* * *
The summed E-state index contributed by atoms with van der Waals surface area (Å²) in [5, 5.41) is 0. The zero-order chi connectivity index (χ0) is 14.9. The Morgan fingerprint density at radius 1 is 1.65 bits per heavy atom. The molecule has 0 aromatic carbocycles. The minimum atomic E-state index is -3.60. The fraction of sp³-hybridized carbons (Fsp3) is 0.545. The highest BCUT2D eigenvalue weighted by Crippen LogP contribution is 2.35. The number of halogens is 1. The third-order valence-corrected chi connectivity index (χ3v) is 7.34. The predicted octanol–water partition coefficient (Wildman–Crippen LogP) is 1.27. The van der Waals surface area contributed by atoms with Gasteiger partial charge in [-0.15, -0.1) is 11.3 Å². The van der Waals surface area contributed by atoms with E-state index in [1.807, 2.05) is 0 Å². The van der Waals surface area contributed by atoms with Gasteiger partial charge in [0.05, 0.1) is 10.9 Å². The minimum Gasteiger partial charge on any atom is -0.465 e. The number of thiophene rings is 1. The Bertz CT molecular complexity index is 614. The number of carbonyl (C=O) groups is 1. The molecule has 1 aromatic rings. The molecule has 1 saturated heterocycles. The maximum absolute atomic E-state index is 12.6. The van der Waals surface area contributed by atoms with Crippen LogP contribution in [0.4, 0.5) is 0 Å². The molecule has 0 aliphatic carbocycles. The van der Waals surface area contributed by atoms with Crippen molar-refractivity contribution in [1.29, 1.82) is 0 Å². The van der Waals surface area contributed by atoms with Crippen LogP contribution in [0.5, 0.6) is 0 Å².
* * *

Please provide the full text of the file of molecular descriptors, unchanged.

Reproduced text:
The summed E-state index contributed by atoms with van der Waals surface area (Å²) in [5, 5.41) is 0. The zero-order chi connectivity index (χ0) is 14.9. The Morgan fingerprint density at radius 1 is 1.65 bits per heavy atom. The molecule has 0 aromatic carbocycles. The minimum atomic E-state index is -3.60. The fraction of sp³-hybridized carbons (Fsp3) is 0.545. The highest BCUT2D eigenvalue weighted by Crippen LogP contribution is 2.35. The number of halogens is 1. The third-order valence-corrected chi connectivity index (χ3v) is 7.34. The predicted octanol–water partition coefficient (Wildman–Crippen LogP) is 1.27. The van der Waals surface area contributed by atoms with Gasteiger partial charge in [-0.15, -0.1) is 11.3 Å². The van der Waals surface area contributed by atoms with E-state index in [1.807, 2.05) is 0 Å². The van der Waals surface area contributed by atoms with Gasteiger partial charge in [0.05, 0.1) is 10.9 Å². The minimum Gasteiger partial charge on any atom is -0.465 e. The number of thiophene rings is 1. The Bertz CT molecular complexity index is 614. The number of carbonyl (C=O) groups is 1. The molecule has 1 aromatic rings. The molecule has 1 saturated heterocycles. The maximum absolute atomic E-state index is 12.6. The van der Waals surface area contributed by atoms with Crippen LogP contribution in [0.4, 0.5) is 0 Å². The molecule has 0 aliphatic carbocycles. The van der Waals surface area contributed by atoms with Crippen molar-refractivity contribution in [1.29, 1.82) is 0 Å². The van der Waals surface area contributed by atoms with Crippen LogP contribution in [0.5, 0.6) is 0 Å².